The show broadcasts nationally from 6-10 AM on weekdays, and over 2008-10 the best bits were played on Superstation WGN television at midnight (thanks to the modern miracle of a TV camera in the studio). Since the mid-1980s, a series of albums compiling recent highlights from the show have been released; at this point the frequency is one or two multi-disc sets per year (two to four discs each).

The Bob and Tom Show contains examples of:

  • Berserk Button: Chick earned Kristie's ire when he said breastfeeding was over-rated.
  • Breakout Character: Quite a few, but Donnie Baker's in his own stratosphere. I swear to God he is.
  • Camp Gay: Warren Piece was a recurring character phased out at the turn of The Nineties who fit this trope, but being the lowbrow show it is, every gay character/celebrity is presented as this.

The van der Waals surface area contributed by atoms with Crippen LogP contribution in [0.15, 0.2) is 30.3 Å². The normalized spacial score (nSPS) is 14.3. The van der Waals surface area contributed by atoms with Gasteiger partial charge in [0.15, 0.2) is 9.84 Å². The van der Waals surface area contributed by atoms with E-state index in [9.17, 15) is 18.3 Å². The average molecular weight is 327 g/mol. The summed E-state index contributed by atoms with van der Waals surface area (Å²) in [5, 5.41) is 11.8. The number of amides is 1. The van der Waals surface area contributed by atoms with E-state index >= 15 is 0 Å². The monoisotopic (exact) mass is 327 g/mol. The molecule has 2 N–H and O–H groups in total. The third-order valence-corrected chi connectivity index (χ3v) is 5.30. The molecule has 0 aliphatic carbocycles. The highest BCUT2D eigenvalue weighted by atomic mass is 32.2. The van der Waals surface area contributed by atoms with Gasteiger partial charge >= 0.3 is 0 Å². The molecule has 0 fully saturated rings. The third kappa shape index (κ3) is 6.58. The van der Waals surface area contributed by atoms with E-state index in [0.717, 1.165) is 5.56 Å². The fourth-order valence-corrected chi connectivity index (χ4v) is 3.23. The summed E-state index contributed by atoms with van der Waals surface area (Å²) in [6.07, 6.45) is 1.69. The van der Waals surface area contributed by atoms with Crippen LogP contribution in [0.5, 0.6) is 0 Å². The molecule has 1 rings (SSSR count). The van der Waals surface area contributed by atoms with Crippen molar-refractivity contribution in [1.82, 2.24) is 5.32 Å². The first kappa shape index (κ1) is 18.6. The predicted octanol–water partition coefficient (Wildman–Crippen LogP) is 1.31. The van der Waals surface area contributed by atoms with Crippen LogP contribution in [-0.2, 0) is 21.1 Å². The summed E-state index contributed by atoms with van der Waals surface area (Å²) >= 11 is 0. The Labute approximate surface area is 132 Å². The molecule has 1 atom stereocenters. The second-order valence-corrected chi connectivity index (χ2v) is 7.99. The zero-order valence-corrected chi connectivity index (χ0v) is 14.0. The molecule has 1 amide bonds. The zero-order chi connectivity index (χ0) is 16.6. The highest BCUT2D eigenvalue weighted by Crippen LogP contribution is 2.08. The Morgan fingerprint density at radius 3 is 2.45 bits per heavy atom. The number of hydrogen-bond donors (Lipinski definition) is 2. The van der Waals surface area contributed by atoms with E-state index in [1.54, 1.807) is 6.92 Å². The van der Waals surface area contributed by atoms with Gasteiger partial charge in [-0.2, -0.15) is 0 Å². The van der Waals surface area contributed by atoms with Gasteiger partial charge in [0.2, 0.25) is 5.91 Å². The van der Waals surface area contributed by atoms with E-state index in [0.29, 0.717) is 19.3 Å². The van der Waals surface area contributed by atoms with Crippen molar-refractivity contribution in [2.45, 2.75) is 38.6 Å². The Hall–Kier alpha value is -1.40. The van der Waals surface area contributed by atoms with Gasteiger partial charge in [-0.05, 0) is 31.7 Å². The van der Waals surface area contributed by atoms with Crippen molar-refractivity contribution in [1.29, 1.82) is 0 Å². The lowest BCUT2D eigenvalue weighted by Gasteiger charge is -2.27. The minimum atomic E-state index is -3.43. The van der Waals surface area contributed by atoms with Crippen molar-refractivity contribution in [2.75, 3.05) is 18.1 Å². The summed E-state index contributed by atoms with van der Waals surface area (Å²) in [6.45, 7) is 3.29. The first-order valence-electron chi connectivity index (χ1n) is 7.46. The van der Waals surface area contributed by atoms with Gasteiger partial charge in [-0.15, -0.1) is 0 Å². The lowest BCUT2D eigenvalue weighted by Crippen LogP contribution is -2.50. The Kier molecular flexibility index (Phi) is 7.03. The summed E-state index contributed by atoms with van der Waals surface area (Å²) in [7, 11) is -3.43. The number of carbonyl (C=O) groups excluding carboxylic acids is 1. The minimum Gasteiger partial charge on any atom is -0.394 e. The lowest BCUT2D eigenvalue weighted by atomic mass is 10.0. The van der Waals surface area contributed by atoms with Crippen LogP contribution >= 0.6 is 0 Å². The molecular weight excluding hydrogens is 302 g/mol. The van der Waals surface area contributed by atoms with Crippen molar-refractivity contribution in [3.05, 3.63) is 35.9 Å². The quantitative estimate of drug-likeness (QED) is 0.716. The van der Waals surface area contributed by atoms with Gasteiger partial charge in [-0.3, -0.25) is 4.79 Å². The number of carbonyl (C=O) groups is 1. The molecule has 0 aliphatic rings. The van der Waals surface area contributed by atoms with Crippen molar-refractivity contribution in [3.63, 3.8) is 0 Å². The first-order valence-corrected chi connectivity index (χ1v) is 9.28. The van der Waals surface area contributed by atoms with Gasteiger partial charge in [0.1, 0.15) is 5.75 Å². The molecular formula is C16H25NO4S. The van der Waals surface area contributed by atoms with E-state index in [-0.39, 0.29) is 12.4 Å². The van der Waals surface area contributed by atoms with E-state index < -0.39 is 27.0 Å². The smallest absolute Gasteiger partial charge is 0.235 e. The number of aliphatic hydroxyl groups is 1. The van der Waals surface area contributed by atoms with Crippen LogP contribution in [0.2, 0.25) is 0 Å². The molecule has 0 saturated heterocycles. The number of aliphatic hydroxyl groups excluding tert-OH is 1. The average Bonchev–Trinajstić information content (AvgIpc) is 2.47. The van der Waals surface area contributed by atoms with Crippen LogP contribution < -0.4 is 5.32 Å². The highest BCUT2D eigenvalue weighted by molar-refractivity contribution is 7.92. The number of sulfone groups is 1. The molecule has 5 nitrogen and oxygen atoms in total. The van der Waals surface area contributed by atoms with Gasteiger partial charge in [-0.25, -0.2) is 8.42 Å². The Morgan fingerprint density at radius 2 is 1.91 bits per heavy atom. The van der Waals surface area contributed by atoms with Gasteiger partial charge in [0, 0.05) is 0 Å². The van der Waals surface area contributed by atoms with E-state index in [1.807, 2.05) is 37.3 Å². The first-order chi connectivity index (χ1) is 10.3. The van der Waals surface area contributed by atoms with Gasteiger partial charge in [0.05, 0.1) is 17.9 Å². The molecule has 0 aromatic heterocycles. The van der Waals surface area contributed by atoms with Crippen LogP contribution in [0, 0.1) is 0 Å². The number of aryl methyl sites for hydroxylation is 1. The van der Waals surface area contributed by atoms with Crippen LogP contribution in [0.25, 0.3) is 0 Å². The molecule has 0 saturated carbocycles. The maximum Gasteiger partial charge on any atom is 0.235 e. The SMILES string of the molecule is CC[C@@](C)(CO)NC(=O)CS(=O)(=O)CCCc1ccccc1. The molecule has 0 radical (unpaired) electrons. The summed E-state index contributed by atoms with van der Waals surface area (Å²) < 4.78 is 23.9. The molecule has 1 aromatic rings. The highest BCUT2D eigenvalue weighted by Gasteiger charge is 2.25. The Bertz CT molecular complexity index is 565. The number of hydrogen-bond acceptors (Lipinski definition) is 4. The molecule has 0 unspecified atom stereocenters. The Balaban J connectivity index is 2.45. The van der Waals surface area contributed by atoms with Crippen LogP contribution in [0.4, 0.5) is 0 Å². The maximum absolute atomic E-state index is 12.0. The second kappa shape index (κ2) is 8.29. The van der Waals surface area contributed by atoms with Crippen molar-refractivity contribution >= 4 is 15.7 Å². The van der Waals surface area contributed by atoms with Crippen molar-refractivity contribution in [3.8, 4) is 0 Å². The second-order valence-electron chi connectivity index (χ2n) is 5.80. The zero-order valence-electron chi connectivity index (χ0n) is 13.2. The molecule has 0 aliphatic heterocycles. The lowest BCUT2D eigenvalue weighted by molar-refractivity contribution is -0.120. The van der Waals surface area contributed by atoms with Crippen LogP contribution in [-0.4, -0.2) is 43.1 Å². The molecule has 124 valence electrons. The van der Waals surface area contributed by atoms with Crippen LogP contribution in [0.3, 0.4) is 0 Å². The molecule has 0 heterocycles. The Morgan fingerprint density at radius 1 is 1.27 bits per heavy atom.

• Catch Phrase
    • "It's Marlboro time..." (their take on Marge Schott, the infamous Cincinnati Reds owner who in-show hosted Smoke 'Em If You Got 'Em)
    • "I swear to God it is," "They have to let you do X, it's state law," and "Shut up, Randy!" (Donnie Baker)
    • "We just landed!" (Kenny Tarmac)
    • "Hey, Mr. Obvious. Long time listener first time caller!" and "(concept anyone smarter than the Caller would know about.). Huh! I never made the connection!"
  • Charlie and the Chocolate Parody: "Charles Barkley and the Chocolate Factory".
  • Closer to Earth: Kristi, of course.
  • Greatest Hits Album: 1999 brought out the two-disc Greatest Hits Volume One, but most of their compilations of previously-released material are themed rather than show-spanning and usually include "new" material that fits the theme. Those are...
    • The first disc of Checkered Past (1995, auto racing -- the Indianapolis 500 in particular)
    • The second disc of It's a Wonderful Laugh (1996, Christmas)
    • Indiana Rocks! (2000, state-specific skits)
    • Wild About Harry (2003) featured the many send-ups of Harry Carey, the legendary Chicago Cubs announcer, in a year when the famously hapless team almost made the World Series. One of the non-Harry skits mocked Steve Bartman, a fan whose attempt to catch a ball was blamed for this not happening.